London

This London man is finally talking about being Black and he's not going to stop

Devon Cornelius grew up in a white suburban neighbourhood in Burlington. He attended a high school with 700 students. He was one of seven Black kids. He's never felt comfortable talking about his Blackness, until now.

Devon Cornelius attended London's Black Lives Matter rally. Now he feels inspired to speak out.

Devon Cornelius, pictured with his family, grew up in a white neighbourhood in Burlington, Ont. (Submitted by Andrea Bartholomew)

It's been an emotional couple of weeks for London's Devon Cornelius. Following the death of George Floyd in Minneapolis, Cornelius felt inspired to write about his experience as a Black man. He called his blog post Speaking My Blackness. He joined Rebecca Zandbergen on London Morning to talk more about it.

London's Devon Cornelius says he's ready to talk about his Blackness. He shares his perspective on racism with London Morning. 9:17

Why did you break your silence?

There was something stirring in my spirit. I knew I had to post something. I had to write something. I didn't expect it to get the response that it's gotten, and I'm used to 20 people, my mom and her friends reading my blog, but this has really taken off. I feel like these words aren't just mine, they're not my own. They're not my own ambition, it's really coming from my heart and soul, but also other people's stories that have come out. 

You talk about looking to your parents, and the era they lived through. How did they shape who you are?

My parents were both born in the West Indies, Jamaica and Antigua, and coming through countries that were owned by the Brits and then going through England, through the States and into Canada. They would have seen and experienced some things that they didn't really talk about much. You knew there was pain, you knew there was frustration, but also a determination to move beyond it, and to provide their kids with a better life, or a safer life.

So when we grew up, it was in Burlington and it was a calm quiet, but this white suburbia was very difficult in some ways.

Difficult that you lived in a mostly white community?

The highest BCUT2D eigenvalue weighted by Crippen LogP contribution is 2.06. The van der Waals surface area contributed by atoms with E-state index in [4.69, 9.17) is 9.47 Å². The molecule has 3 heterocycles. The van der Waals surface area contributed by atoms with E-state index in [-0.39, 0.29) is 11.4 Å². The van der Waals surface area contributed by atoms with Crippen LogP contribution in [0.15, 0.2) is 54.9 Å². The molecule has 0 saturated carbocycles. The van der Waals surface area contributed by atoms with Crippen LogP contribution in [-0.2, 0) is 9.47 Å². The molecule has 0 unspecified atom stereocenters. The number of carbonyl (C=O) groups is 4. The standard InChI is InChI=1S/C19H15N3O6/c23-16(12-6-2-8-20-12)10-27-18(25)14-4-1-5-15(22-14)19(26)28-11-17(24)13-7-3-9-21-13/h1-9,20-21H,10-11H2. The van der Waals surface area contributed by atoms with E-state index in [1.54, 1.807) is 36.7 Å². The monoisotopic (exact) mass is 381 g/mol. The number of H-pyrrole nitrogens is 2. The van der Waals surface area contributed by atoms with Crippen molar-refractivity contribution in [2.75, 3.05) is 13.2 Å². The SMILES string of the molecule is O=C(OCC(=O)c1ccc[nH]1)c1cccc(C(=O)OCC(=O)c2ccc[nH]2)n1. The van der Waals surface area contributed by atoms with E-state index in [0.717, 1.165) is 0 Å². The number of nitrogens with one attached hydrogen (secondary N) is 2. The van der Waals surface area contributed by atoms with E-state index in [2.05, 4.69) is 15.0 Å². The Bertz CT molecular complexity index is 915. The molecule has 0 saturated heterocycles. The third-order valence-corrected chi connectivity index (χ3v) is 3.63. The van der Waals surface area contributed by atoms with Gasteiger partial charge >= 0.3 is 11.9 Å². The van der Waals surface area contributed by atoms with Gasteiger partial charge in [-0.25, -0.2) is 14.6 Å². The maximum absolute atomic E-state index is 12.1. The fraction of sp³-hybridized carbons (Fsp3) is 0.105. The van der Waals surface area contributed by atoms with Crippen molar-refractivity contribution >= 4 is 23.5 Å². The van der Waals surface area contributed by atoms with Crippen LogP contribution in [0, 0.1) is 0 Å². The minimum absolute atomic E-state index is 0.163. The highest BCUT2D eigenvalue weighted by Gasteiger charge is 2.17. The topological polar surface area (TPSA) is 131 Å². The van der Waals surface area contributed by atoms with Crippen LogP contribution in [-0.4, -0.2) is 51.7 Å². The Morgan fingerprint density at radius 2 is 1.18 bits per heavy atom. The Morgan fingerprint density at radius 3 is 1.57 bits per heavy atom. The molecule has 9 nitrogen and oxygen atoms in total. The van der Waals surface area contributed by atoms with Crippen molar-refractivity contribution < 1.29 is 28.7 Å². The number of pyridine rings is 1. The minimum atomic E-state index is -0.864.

Yeah. You look around and there are no other kids who look like us. There are no other families who look like us. There are unique challenges when you're the only one. So in high school, 700 people in a high school and there were seven Black people. 

What was it like for you when you saw the murder of George Floyd?

I watched it. It was hard. It was emotional. It was numbing. It evoked a lot of emotion. It's really hard to realize that someone was murdered, and we watched it. I'm used to history where you see the pictures of the aftermath, pictures of lynchings, pictures of riots and protests in the past, where dogs are attacking Black people, where they're being sprayed by fire hoses. This was something different, to watch someone's life drain from them. 

Devon Cornelius attended the Black Lives Matter rally with his daughters. (Submitted by Andrea Bartholomew)

You went to the protest in London that was largely in response to that murder. What was that like?

I took my daughters. They're seven and four. We stayed in the car just for COVID concerns. It was hard but it was good. It started off, for me it felt awkward. It was uncomfortable at first. Growing up in that white city, I was used to hiding or subduing my Blackness. Not really speaking about it, not being proud about it. And so, to see people with their fists in the air chanting and signs that are speaking about Black Lives Matter, it was hard for me. And there are people who are so supportive and looking for eye contact, which is rare for me in some ways. Just taking that all in was really difficult.